Pizza for dinner, more reading and some yoga in the evening. To bed fairly early, and slept in on Sunday.

I don’t understand how Comcast can get away with sucking as badly as they do. I couldn’t get online at all on Sunday morning. I finally managed a bit in the afternoon.

Wandered to Borders to use my “bucks” that were only good this weekend — and that I didn’t find out about until AFTER I got back from B&N! Had a hard time finding something I wanted, but finally settled on DANCE OF DEATH by Douglas Preston and Lawrence Child. Started it — instead of the assignment for Confidential Job #1. The multiple (and I mean MULTIPLE) POVs get tiring sometimes, especially when it’s a character in whose POV we only are for a single chapter. There’s a LOT of plot — supposedly, it’s a stand alone, but I get the feeling it would make more sense if I read the earlier books.

It got me thinking, though, that I’ve been submitting/pitching TRACKING MEDUSA in the wrong genre — in spite of the many trappings, ultimately, it’s a mystery, not a weird hybrid I’ve been trying to slot.

Okay, LOST. (SPOILER ALERT). My big response was, “Really?”

The ending was what I expected, although how they got there wasn’t. As usual, I enjoyed individual scenes and the actors, and whole didn’t add up for me. If I’d remained emotionally invested for the whole six years, I would have been angry. Fine, so the whole thing is Jack’s death fantasy/search for redemption in his final moment of life after the crash so he goes “into the light” instead of elsewhere. Okay, fine, it’s not like we hadn’t figured that was the probability years ago. But the way they got there basically negated the season. They spent so much time with Jacob & his brother, going on and on about good and evil butting against each other, and,the whole series, they played with the idea that both are slightly ambiguous, and we need both in order to survive. Too much evil OR too much good and the balance is lost (no pun intended) and it’s all over. And then they just dropped it. Jack anoints Hurley — without the incantation? Really? The whole Dharma Initiative subplot is simply dropped. And, while I’m glad the characters “found” each other and “remembered” in the sideways line, it got a little treacly for me. I spent a lot of time eye-rolling. The whole ending in the church filling with light, frankly, I found offensive. They spent so much time debating the power of Nature and end it in an effing church. They pretended to be philosophical and open-thinking and alternative and then descended back into the same old claptrap. Negated so much of what was unique and wonderful about the show. Looked like the church scene out of HAIR.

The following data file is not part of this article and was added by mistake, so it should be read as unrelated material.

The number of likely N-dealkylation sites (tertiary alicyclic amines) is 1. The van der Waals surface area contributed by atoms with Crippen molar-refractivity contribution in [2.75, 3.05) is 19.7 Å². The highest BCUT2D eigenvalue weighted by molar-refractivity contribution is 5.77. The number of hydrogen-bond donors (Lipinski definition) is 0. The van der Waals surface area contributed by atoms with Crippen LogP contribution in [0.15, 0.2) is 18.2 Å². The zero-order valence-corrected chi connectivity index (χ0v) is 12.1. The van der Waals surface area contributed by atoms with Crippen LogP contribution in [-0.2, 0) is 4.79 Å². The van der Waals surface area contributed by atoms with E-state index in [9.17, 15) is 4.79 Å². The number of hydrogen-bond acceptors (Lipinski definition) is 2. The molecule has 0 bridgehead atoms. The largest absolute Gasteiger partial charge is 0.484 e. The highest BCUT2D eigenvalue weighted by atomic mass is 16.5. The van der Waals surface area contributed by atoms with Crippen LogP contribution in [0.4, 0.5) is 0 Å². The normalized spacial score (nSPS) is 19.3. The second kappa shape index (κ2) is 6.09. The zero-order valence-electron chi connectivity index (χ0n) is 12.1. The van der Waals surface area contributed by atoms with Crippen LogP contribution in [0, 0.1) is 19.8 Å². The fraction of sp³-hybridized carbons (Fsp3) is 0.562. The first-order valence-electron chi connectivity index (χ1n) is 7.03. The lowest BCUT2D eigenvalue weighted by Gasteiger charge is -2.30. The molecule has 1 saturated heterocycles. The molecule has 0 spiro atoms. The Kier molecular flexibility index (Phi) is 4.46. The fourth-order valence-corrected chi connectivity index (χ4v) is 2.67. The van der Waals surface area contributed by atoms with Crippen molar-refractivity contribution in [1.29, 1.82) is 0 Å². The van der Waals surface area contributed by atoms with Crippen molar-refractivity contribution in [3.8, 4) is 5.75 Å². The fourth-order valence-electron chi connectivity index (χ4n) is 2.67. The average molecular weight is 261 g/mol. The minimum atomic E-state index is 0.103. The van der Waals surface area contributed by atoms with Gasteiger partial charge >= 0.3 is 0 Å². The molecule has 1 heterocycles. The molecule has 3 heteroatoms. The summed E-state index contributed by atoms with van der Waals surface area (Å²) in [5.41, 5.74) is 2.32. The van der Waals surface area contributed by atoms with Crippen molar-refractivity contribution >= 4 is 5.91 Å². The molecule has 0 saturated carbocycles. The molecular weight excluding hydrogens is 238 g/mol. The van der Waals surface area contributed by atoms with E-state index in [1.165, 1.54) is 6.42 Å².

Several years ago, the creators promised it wouldn’t be like the really bad season of DALLAS, that turned out to be a dream. This may not have been, technically, a dream, but it was close enough to prove they lied and jerked us around yet again.

I’m glad the dog was there with Jack for the last moment, though. A lot of people have criticized that, but I liked it.

I think, for the actors, it was satisfying, and I’m glad, because they poured a lot into this. And it was the creators’ vision, not mine,so, oh, well. They broke my trust in the 3rd season and never won my trust back. I watched, piecemeal, since, and watched this season, and fine, it’s over, let’s move on, and I hope the actors and creators find many fulfilling projects down the line. This will always be special to all of them, and they’ll be earning residuals for the rest of their lives.

BITCH had an interesting essay on how the writers failed the character of Kate, which I think is very well done. i hadn’t entirely thought of it from that perspective, but it articulates a lot of my frustrations. Of course, now that we know it was all Jack’s perspective on Kate, not Kate herself, it makes more sense. And Gawker has a very funny rant.

Anyway, I’ve got laundry to do, packing to finish, and, hopefully, some writing to work on. I leave in the early afternoon and will be home tonight. I don’t know whether to laugh or sigh at the fact that it takes longer to get from Penn Station to my apartment than from Philadelphia to NY.

Devon